Archive for January, 2010


DDG Reachability

So as you no doubt know if you’ve been reading us for a while, your iPhone programs need to go figure out for themselves the status of the network connection before using it in any way if they don’t want to be rejected, and the Reachability sample is … well, 2.0 is better than it was, let’s leave it there. (There’s a good post on its use here too.)

But ho! Here’s a fellow who’s taken it on himself to do something about it with a refactored/extended Reachability and extensive documentation:

… While the 2.0 version of this code is much better than v1.5, it is still quite raw. (For example, there is a bare [super init]; in a class method [line 175 in Reachability.m]. It does nothing. It also has two routines with misspellings in their names: -startNotifer/-stopNotifer should be -startNotifier/-stopNotifier) To me, these are signs of raw code. To remedy this, I have significantly reengineered this class.

I had three goals when starting this process. First, I wanted to understand how to use this code. It isn’t at all apparent how these routines should be used. What order should they be called in and what do the various tests and values mean? Second, my scan of the code convinced me that it was written by a low level network engineer. They had made implementation decisions that were not terribly friendly to using it in a Cocoa Touch program. I wanted a class that fit in with my coding style. Third, because the core network testing routine -networkStatusForFlags: was not, in my opinion, clear, I did not feel comfortable shipping it in my app, weLost™. I wanted to have confidence in this code…

We love that kind of people. At writing his latest (BSD-licensed) version, with the Apple original, is at Reachability Enjoy!

h/t: iPhoneSDK!


OpenAL SoundManager

If you’re looking at using OpenAL in your iPhone project, you probably want to check out the handy wrapper here.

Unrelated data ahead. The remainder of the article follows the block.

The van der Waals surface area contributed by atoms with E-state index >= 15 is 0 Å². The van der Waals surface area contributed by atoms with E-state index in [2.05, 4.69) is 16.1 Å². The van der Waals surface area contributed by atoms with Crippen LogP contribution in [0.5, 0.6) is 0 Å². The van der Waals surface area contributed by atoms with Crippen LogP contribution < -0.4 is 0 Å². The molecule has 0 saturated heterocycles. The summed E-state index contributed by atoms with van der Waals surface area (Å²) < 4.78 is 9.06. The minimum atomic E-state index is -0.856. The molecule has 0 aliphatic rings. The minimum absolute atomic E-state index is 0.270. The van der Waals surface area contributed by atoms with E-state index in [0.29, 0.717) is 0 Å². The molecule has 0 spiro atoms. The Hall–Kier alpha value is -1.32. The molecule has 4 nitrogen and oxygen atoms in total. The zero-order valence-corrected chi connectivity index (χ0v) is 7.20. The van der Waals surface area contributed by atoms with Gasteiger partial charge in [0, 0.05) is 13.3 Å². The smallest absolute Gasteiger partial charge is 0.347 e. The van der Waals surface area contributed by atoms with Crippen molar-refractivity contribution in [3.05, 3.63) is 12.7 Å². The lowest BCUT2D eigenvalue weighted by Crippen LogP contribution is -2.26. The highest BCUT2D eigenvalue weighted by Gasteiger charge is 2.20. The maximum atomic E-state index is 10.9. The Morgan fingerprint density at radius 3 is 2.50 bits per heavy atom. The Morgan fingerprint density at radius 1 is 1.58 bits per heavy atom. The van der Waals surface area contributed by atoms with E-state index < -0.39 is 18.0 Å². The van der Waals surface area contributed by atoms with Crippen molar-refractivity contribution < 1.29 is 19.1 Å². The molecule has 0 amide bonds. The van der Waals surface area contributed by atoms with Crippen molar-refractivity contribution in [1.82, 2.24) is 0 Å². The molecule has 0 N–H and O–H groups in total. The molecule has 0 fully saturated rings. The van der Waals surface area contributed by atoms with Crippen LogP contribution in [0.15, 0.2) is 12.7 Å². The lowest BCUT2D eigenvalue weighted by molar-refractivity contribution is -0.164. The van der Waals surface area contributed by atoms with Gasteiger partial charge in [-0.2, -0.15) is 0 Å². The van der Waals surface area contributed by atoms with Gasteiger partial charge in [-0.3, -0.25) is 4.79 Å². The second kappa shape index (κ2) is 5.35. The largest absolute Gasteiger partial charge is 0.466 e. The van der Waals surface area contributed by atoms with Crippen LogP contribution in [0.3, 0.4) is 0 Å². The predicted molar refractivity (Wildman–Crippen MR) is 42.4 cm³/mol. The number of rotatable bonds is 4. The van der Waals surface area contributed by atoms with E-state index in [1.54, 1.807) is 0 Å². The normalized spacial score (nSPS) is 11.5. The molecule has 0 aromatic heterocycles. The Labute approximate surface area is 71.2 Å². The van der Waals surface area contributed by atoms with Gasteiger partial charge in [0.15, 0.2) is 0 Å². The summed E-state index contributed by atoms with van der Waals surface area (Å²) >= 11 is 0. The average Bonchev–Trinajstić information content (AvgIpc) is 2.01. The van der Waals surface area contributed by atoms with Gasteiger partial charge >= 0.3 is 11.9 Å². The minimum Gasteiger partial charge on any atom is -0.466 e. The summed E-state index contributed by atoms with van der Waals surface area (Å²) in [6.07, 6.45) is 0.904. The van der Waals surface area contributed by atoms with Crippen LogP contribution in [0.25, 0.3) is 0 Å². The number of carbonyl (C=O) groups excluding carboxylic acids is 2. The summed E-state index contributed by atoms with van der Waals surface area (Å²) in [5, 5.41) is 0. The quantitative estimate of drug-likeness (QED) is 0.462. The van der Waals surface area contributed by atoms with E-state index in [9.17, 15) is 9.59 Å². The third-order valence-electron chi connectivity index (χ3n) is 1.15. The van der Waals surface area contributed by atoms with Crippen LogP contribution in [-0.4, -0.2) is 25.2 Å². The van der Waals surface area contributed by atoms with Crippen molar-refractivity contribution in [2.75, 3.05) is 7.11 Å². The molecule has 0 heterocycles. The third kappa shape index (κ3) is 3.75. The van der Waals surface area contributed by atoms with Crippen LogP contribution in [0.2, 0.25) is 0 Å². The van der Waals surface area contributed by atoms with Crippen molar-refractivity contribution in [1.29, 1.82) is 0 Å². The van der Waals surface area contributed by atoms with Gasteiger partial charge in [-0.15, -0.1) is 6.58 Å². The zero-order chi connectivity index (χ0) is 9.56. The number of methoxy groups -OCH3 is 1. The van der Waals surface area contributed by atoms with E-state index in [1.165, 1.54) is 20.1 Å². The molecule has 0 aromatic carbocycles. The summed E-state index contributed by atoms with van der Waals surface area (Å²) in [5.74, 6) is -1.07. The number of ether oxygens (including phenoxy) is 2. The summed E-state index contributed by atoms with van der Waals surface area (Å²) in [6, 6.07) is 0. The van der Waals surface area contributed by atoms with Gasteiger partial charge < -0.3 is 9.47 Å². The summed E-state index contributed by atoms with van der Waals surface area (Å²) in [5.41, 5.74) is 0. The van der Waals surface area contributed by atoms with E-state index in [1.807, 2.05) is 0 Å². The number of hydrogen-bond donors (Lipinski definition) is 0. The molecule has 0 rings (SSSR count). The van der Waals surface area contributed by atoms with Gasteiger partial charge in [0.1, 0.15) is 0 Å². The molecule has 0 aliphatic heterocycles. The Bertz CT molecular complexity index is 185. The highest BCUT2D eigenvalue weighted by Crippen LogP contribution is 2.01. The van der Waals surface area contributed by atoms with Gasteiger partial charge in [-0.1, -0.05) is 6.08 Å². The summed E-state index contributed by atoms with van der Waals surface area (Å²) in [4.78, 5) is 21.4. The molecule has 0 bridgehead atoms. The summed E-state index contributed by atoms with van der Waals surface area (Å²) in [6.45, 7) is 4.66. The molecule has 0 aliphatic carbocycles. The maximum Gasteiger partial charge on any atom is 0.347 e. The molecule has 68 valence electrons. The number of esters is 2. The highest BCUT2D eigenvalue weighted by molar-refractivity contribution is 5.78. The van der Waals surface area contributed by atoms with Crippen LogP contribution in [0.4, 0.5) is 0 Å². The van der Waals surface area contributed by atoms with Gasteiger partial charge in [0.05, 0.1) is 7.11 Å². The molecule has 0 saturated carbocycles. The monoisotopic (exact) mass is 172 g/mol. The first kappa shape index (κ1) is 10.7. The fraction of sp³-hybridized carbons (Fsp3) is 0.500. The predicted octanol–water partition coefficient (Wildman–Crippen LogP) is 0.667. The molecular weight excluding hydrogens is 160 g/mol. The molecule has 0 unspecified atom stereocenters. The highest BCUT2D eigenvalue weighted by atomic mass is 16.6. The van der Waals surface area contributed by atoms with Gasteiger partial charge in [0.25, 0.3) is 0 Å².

I’ve finally managed to upload the latest version of the SoundManager class. This is the same version I am using in Sir Lamorak’s Quest. There are a few changes from the class in the tutorials…

Which I presume is the tutorial linked here. But the source looks pretty straightforward, and a big leg up on puzzling through OpenAL on your own!


Snippet: AppStore Reviews

Here’s a little snippet showing you how to open the App Store to your reviews page from the application:

- (IBAction)gotoReviews:(id)sender
NSString *str = @"itms-apps://";
str = [NSString stringWithFormat:@"%@/wa/viewContentsUserReviews?", str];
str = [NSString stringWithFormat:@"%@type=Purple+Software&id=", str];
// Here is the app id from itunesconnect
str = [NSString stringWithFormat:@"%@289382458", str];
[[UIApplication sharedApplication] openURL:[NSURL URLWithString:str]];

Happy users are the best social proof!


iPad SDK

So no doubt you noticed that this new toy from Apple padded (heh) out on stage today and all. Kinda looks like someone held up a magnifying glass to an iPod touch and said “A NEW PRODUCT!!!” doesn’t it?

We kid, we kid. Well, sorta. With no multitasking or camera, that actually is a pretty concise description of it. And is there really a market for a $500-$1000 (which it will be once you get a case and keyboard for the top end model) big-ass iPod? Well, we shall see as we watch with interest … not as much as the Kindle folks are though, I’ll betcha!

Speaking of which, looks so far like we were probably wrong about a new HTML5-based content developmnt environment; it was stated that the book store is simply using the EPUB (“EPub”, “ePub”, …) format. Which is kinda-sorta HTML. However, it was also stated that you could have pictures and video in your iBooks … which certainly seems to imply that there’ll be HTML5 extensions to support that at least. Sooooo, we may not have been completely wrong. But we shall see.

And it was a just barely noticeable surprise that iPad Safari won’t support the Flash plugin either, since the “it’s not the real Internet if I can’t play my Flash games” argument is slightly more serious on a page-sized browsing device than it is for a pocket-sized device. But it seems that John Gruber’s analysis is pretty much spot on there.

However, we were completely right in taking it as a too-obvious-to-bother-posting given that the OS would be a somewhat extended iPhone OS, not a stripped down OS X, or something new; although it was a mild surprise to find that apparently there’s still no multitasking available. The SDK is currently in beta and under The Felicitous NDA that should come as no surprise; however, here’s a fellow who doesn’t take his agreement very seriously…